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Terry Maresca - University of Minnesota Duluth  
Terry Maresca, (Mohawk), clinical assistant professor at the University of Washington School of Medicine, will present a workshop at the event. She combines her Western training with her knowledge of plant medicine. She maintains a medicinal garden and is a frequent public speaker on the topic of combining Western and traditional approaches to health care.  
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The Research for Indigenous Community Health Center will hold a symposium, "Global Approaches to Indigenous Health Promotion" in Duluth on August 15–17, 2013.

The Research for Indigenous Community Health Center (RICH) and this symposium is a collaboration between the College of Pharmacy and the College of Medicine on the Duluth campus.

Michelle Johnson-Jennings, Ph.D., (Choctaw Nation), founder and codirector of the UMD campus College of Pharmacy’s  RICH Center and assistant professor, said, "The event features Indigenous physicians, pharmacists, and speakers from around the world." Topics discussed will include: the role of physicians as professionals and role models; improving health outcomes for Indigenous people by allowing them a voice in their own care, becoming a health advocate and collaborator, and traditional perspectives on wellness, In addition, a traditional medicine workshop will be offered.

The event opens on Thursday, August 15, with an evening Poster Presentation and Reception at the RICH Center’s new facility located in the historic Trepanier Hall in downtown Duluth, Minn. It ends on Saturday, August 17 with a morning health and wellness walk/run. The main events take place on Friday, August 16.

Melissa Walls, Ph.D., RICH Center codirector and assistant professor in the University of Minnesota Medical School said she has learned a lot from the Indigenous people who present at the symposium. "It's very powerful to realize how similar the experience has been in New Zealand, Canada, Australia, the United States, and around the globe. We hear a shared history of colonization that has impacted our health."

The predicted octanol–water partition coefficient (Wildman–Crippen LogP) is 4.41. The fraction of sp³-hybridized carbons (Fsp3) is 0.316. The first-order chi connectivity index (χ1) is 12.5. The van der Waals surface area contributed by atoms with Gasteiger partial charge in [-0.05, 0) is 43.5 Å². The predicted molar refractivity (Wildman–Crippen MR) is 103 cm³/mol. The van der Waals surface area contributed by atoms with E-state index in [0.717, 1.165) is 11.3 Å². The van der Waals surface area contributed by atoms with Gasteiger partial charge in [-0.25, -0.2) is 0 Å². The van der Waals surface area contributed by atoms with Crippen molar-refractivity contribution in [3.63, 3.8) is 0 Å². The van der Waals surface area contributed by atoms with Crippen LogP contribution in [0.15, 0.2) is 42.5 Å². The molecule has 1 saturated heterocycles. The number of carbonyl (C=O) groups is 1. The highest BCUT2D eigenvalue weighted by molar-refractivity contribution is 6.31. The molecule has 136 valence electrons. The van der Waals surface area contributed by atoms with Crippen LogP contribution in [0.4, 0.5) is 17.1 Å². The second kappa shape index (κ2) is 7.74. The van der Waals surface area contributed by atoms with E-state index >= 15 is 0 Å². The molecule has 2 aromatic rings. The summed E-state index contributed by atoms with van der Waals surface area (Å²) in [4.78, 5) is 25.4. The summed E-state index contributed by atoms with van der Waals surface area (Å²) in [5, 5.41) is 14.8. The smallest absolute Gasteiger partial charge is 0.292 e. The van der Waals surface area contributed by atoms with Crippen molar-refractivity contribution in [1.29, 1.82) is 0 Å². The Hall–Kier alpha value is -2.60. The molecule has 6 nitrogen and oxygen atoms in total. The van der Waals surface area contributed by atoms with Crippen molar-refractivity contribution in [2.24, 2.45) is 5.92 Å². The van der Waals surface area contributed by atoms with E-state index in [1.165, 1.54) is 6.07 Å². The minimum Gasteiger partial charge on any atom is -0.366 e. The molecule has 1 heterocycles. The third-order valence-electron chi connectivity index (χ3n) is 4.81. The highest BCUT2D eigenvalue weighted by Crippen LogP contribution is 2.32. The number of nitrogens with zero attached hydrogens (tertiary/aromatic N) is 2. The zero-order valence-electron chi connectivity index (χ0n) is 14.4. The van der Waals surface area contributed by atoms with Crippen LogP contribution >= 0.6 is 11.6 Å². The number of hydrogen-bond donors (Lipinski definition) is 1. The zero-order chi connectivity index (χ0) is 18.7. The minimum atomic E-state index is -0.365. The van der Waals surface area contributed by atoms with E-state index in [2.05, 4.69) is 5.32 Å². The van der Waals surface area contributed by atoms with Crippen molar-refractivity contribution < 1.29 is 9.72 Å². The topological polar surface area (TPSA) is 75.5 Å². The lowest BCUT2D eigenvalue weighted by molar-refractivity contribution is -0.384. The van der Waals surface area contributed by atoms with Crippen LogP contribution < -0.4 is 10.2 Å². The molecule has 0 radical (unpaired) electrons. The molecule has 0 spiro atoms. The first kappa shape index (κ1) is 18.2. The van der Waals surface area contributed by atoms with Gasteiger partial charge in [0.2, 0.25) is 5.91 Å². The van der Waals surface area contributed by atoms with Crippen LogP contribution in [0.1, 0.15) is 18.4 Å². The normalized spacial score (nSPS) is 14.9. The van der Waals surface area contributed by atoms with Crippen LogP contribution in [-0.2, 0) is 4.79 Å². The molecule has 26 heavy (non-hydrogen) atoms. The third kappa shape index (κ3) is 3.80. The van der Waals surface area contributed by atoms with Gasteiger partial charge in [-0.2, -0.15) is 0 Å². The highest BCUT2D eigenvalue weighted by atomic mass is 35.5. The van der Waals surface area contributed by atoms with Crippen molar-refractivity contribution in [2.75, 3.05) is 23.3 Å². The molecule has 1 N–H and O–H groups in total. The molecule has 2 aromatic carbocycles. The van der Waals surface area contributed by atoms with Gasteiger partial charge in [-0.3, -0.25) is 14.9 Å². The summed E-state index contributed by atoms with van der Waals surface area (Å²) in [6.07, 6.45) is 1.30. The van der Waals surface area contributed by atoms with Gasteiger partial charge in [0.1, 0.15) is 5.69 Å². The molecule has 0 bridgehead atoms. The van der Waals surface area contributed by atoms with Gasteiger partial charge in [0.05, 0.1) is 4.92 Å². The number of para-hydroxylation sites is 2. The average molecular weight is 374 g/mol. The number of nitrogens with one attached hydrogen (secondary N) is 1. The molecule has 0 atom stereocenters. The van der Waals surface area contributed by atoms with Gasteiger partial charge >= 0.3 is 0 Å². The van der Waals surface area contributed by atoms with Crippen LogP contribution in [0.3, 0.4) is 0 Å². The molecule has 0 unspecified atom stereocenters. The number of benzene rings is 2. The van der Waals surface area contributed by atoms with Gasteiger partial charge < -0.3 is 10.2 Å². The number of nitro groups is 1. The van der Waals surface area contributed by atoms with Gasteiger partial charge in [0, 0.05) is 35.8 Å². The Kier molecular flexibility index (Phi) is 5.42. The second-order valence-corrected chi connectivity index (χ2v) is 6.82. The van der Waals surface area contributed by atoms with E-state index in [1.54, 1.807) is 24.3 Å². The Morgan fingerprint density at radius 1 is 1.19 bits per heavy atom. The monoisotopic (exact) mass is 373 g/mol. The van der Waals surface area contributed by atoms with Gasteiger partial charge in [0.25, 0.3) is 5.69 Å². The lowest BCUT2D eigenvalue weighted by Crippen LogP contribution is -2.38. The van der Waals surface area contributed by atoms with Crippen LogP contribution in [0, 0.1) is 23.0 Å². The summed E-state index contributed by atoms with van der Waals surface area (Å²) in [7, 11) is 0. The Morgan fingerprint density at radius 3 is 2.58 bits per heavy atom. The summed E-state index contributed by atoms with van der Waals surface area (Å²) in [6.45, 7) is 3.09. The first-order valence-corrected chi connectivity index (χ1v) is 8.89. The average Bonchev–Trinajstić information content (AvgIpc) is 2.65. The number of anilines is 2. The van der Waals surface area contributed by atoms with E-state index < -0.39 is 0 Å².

Featured Keynote Speakers for the Symposium include:
Leonie Pihama
, Ph.D., (Maori), senior research fellow at the Te Kotahi Institute, University of Waikato, and director of Maori And Indigenous Analysis Ltd, a Kaupapa Maori research company;
Malia Villegas, Ph.D., (Alutiiq/Sugpiaq, Alaska Native), National Congress on American Indians, director of research;
Karina Walters, Ph.D., (Choctaw Nation), director professor and William P. and Ruth Gerberding Endowed Professor in the School of Social Work at the University of Washington, director of Indigenous Wellness Research Institute;
Rihi Te Nana (Maori), University of Waikato, Maori Research.

A Traditional Medicines Workshop will be presented by Terry Maresca, M.D. (Mohawk), clinical assistant professor at the University of Washington School of Medicine in the Department of Family Medicine and the Native American Center of Excellence in Seattle, Wash., and works with tribal elders in incorporating traditional healing medicines with western medicine.

An additional workshop on Overcoming Racism will be offered by Antony Stately, Ph.D., (Ojibwe/Oneida), director of Mental Health, Chemical Health and Employee Assistance Programs at the Shakopee Mdewakanton Sioux Community.

The community is invited to participate but registration is limited. To register, see: Symposium Information For information, contact Michelle Johnson-Jennings mjj@d.umn.edu or Melissa Walls mlwalls@d.umn.edu.

About the RICH Center
As an intercollegiate collaboration between the College of Pharmacy and the College of Medicine on the Duluth campus, RICH aims to provide an interdisciplinary center for research collaborations with Indigenous entities. RICH further aims to foster scholarly works that will identify health barriers and protective factors to increase health care equity for Indigenous patients. Walls said it is important for the center to build strong relationships. "In the past, researchers have worked with a tribe and when the project was over, they had to turn around and leave. With our center we have established a long-standing partnership with Indigenous researchers and allies and we have become a permanent resource for tribes."

The RICH Center Goals:
  • To identify risk factors and other barriers to Indigenous health and implications for practice
  • To develop collaborative relationships with Minnesota and outlying academic entities, research partners, states, tribal communities and clinics
  • To provide an interdisciplinary cohort of health researchers as a resource for tribal community health research
  • To develop community based research and grants in order to increase Indigenous health equity

The RICH Center Vision:
The center's vision is to decrease American Indian health disparities and increase American Indian health equity through culturally respectful and responsive research collaborations involving University of Minnesota researchers, university affiliates and interested tribal communities.

Written by Cheryl Reitan, Summer, 2013

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UMD home page editor, Cheryl Reitan, creitan@d.umn.edu

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Last modified on 08/05/13 12:17 PM
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